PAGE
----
- The decision by Nigeria’s Borno State to close its camps for people displaced by the Boko Haram conflict has plunged more than 200,000 people into deeper suffering and destitution
- Borno State is harming hundreds of thousands of displaced people already living in precarious conditions to advance a dubious agenda to wean people off humanitarian aid.
- Borno State authorities should stop closing the camps until they have had meaningful consultations with camp residents and other key stakeholders and developed adequate plans for them to resume their lives. and their livelihoods.
(Abuja) – The decision by the government of Borno State in Nigeria to close its camps for people displaced by the Boko Haram conflict has plunged more than 200,000 people into deeper suffering and destitution, Human Rights said. Watch in a report released today. The government failed to provide those evicted with adequate alternatives, violating their rights to housing, food, and livelihoods.
The 59-page report, “Those Who Returned Are Suffering: Impact of Camp Closures on People Displaced by the Boko Haram Conflict in Nigeria”, documents the effect of the closures, which interrupted food aid to displaced people and forced them to leave the camps. The authorities failed to provide adequate information or sustainable alternatives to ensure their safety and well-being. As a result, displaced people struggle to meet their most basic needs, including food and shelter in places to which they have returned or resettled.
“The Borno state government is harming hundreds of thousands of displaced people already living in precarious conditions to advance a dubious government development agenda aimed at weaning people off humanitarian aid,” said Anietie Ewang. , Nigeria researcher at Human Rights Watch and author of the report. “By forcing people out of the camps without creating viable alternatives to support them, the government is compounding their suffering and deepening their vulnerability.”
From May 2021 to August 2022, Borno State authorities forced more than 140,000 people to evacuate eight camps in the state capital, Maiduguri. Two other camps are also expected to close this year, Muna Badawi and 400 Housing Estate (Gubio) Camp, housing a combined total of almost 74,000 people.
Between April and September 2022, Human Rights Watch interviewed 22 internally displaced people, including 8 in the Dalori I or Gubio camps, as well as 14 who had left the Bakassi camp, which was closed in November 2021. Those who left the Bakassi camp sought refuge in Maiduguri or Bama, their home community. Human Rights Watch also interviewed camp management officials, representatives of international humanitarian agencies, and UN officials coordinating aid in Borno State.
Food aid to the camps came to a halt shortly after Borno State Governor Babagana Umaru Zulum announced in October 2021 that all camps in Maiduguri would be closed by December 2021. Although several remained open beyond that date, organizations such as the United Nations World Food Program were unable to provide support. as planned closures and funding shortfalls have made it impossible to scale their 2022 plans.
Although the Borno State Emergency Management Authority provided timely food distributions, deliveries were sporadic and insufficient to meet needs. Many people have reported being forced to skip meals or go days without anything substantial or nutritious to eat.
A 29-year-old father of four said: “In Maiduguri camp, we could eat protein, like fish, but in Bama, we can’t afford that kind of food. My children are not as healthy as they are supposed to be. They are now thin and frail.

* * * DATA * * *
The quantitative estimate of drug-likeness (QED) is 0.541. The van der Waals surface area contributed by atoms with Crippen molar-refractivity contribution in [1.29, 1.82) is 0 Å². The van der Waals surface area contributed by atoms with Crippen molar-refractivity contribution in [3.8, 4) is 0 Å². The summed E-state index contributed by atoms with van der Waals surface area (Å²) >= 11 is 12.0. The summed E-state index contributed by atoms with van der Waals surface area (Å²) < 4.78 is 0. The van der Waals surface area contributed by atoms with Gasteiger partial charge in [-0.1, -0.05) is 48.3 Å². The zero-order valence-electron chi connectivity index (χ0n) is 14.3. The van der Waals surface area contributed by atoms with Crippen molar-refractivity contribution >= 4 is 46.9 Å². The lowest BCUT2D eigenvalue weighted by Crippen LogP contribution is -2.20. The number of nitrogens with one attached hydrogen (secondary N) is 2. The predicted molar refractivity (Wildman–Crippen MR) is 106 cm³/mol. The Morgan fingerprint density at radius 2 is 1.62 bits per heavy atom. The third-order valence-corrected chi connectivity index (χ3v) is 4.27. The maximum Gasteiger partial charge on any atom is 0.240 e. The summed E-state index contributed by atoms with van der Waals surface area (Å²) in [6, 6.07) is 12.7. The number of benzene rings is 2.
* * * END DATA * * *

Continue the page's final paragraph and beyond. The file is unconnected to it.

Many children have resorted to street begging to survive despite the dangers of road accidents, kidnappings, trafficking and sexual violence.
People affected by the camp closures are also living in worse housing than they had in the camps. While in the camps, many had lived in tarpaulin tents set up by aid organizations or occupied single rooms in houses built on the sites before they became camps. Structures outside the camps seen by Human Rights Watch were poorly constructed, offering little shelter from the rain. Makeshift thatched structures in Maiduguri and Bama had no access to sanitation facilities and relied on pit latrines separate from their homes.
Borno state authorities say they have rebuilt homes in places they had urged displaced people to return to, such as Bama, which was destroyed during the conflict with Boko Haram. But those who returned there said their homes had not been rebuilt.
The authorities also said the camp closures were necessary as part of their development agenda, to withdraw people from humanitarian assistance and to build their resilience to help the state grow. This appears to be closely linked to the Borno State Government’s 25-year development framework and 10-year strategic transformation plan, which highlights resettlement of displaced families to safe, affordable and self-reliant communities as an indicator. key to success.
Human Rights Watch urged the UN, especially its representatives in Nigeria, to respond more actively and effectively to prevent and mitigate harm to displaced people in Borno State, rather than waiting for a more disastrous to happen. Borno State authorities should suspend the closure of the remaining camps until adequate plans and meaningful consultations are established with camp residents and other key stakeholders.
“The Nigerian authorities should recognize that the hasty closure of the camps sabotages efforts to improve the lives of displaced people,” Ewang said. “Anything short of an investment in collective efforts with aid providers to ensure durable and dignified solutions for displaced people will be a step in the wrong direction. »